Firsthand fishing

by • May 1, 2014 • FeatureComments (0)1018

Seldovia’s human-powered derby gains momentum

Tim Dillon doesn’t like what many fishing derbies have

become: a race to the fishing grounds and a complex
assortment of high-tech boats and outboards. “People
get caught up in the expense, the boat, the gas, the pressure of catching
fish,” he said. “Fishing can be enjoyed with a human-paddled boat,
a rod and reel or a hook and hand line.”
The sixth annual Seldovia Human-Powered Fishing Derby is his answer
to help anglers rediscover and celebrate the fun and simplicity of
fishing. The entry requirements are simple: Only nonmotorized boats
such as kayaks, canoes, rowboats, paddleboats and homemade craft are
“We’ve had 70-year-old women participate, and have had scuba divers
go out and get fish,” he says. “Spearfishing is also allowed in the
derby. As long as it’s human powered, it qualifies.” Phil Gagnon was
a winner the first year of the derby, catching a 17-pound king salmon.
“It was the first time I had fished out of a kayak, and it was thrilling,”
he recalls. “The salmon hit and pulled me across the bay before I
finally landed it. I’d fish the derby again, no question about it. ”Dillon

reminds potential entrants that the derby isn’t the place to satisfy a
wide-eyed addiction for large, daily cash awards.

Phil Gagnon with a prize-winning king salmon caught in the first Seldovia Human-Powered Fishing Derby. TIM DILLON

Phil Gagnon with a prize-winning king salmon caught in the
first Seldovia Human-Powered Fishing Derby. TIM DILLON








“There is a $100 award each for the largest salmon, halibut, gray cod,
and black rock fish,” he says. “Everyone who officially weighs in one
of those species qualifies for a random drawing for the grand prize,

including those that won the first-place prizes. Each year we give away
a boat. Two years ago, the grand prize was a 17-foot sail/rowboat with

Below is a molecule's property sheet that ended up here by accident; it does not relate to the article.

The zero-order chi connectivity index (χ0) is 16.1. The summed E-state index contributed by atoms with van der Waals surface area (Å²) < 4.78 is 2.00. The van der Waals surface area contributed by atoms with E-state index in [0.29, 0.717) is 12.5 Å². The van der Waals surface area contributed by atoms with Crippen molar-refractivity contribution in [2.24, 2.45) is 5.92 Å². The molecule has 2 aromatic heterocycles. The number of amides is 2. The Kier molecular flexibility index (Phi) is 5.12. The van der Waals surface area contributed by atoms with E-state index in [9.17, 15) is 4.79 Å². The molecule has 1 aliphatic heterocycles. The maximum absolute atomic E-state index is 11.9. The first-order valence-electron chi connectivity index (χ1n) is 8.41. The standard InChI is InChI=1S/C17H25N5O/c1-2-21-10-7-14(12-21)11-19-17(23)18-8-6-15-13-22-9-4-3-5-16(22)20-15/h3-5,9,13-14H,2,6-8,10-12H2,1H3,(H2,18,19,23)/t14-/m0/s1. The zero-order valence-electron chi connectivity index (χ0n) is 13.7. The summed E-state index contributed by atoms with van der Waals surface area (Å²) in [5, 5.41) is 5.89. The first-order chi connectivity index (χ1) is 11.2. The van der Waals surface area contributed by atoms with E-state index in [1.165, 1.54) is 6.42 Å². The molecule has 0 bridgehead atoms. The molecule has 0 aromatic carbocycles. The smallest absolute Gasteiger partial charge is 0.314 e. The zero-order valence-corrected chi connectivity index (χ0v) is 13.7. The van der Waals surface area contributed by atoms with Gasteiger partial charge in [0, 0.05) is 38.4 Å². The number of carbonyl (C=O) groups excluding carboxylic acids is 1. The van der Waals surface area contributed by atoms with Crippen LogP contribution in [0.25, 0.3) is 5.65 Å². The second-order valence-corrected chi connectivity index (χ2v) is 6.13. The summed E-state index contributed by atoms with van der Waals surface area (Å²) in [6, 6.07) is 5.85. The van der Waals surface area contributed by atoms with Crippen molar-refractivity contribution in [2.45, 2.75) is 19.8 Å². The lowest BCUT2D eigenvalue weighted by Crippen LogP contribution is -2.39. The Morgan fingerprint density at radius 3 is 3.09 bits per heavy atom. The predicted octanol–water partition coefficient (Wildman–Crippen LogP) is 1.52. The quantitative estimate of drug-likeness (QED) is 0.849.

trailer. Last year it was a fully equipped Easy Rider kayak. These boats
have been valued from $3,000 to $6,000. Not bad prizes for a $35 entry
fee and the odds of winning are pretty good for a competitive fleet of
about 40 boats.”
Dillon has received grant money this year from the National Scenic
Byways to construct a timber-framed pavilion at the Seldovia Boat
Harbor to serve as the derby center and informational kiosk for the
derby throughout the year.
The 2014 derby will be Memorial Day weekend, starting at 8 a.m.
Friday, May 23, and ending at 4 p.m. Sunday, May 25. He plans a ribbon-
cutting ceremony at the pavilion and hopes to attract greater participation
at this year’s event.
“Some entrants enter the derby and plan an adventure weekend,” he
says. “They’ll paddle 10 miles up the coast, camp out and fish all day

Saturday and return Sunday, paddling as much as 30 miles.”
Once the derby ends, the fun continues.
“We have a potluck fish fry shortly after the derby closes, using fish
entered in the contest,” he said. “In the past, commercial fishermen
have donated halibut to the fry and lots of nonentrants join in for the
celebration. It’s a lot of fun when anglers are called up to tell their story
of what they caught and how.” Dillon said he moved to Seldovia about
30 years ago, where he built a wilderness lodge, guided clients on kayak
trips, and promoted ecotourism long before it became mainstream in
Alaska. He hopes to continue his vision by using fishing not only as a
focal point for anglers to have fun, but also to remind them that Seldovia’s
history has a rich background in human-powered craft for fishing,

work and transportation.
Dillon’s vision is generating a growing interest each year. There
will always be derbies for anglers who think bigger is better. No matter
what size fish you catch in the Seldovia Human-Powered Fishing
Derby, however, you have a shot at the grand prize. The big catch here
is your total experience on the water.
It’s a great concept, and thoughts of the derby are already planting
the seeds of fishing adventure in my mind. I’m thinking about dusting
off the kayak, rigging a hand line and imaging myself as the crusty old
angler in Ernest Hemingway’s “The Old Man and the Sea.”
I wonder: Would the contest judges allow as an entry a salmon or
halibut that I caught that was partially eaten by a salmon shark while
I was hand lining it in? The only way to find out is to enter the derby
and experience an angling adventure limited only by luck and your
imagination. ◆

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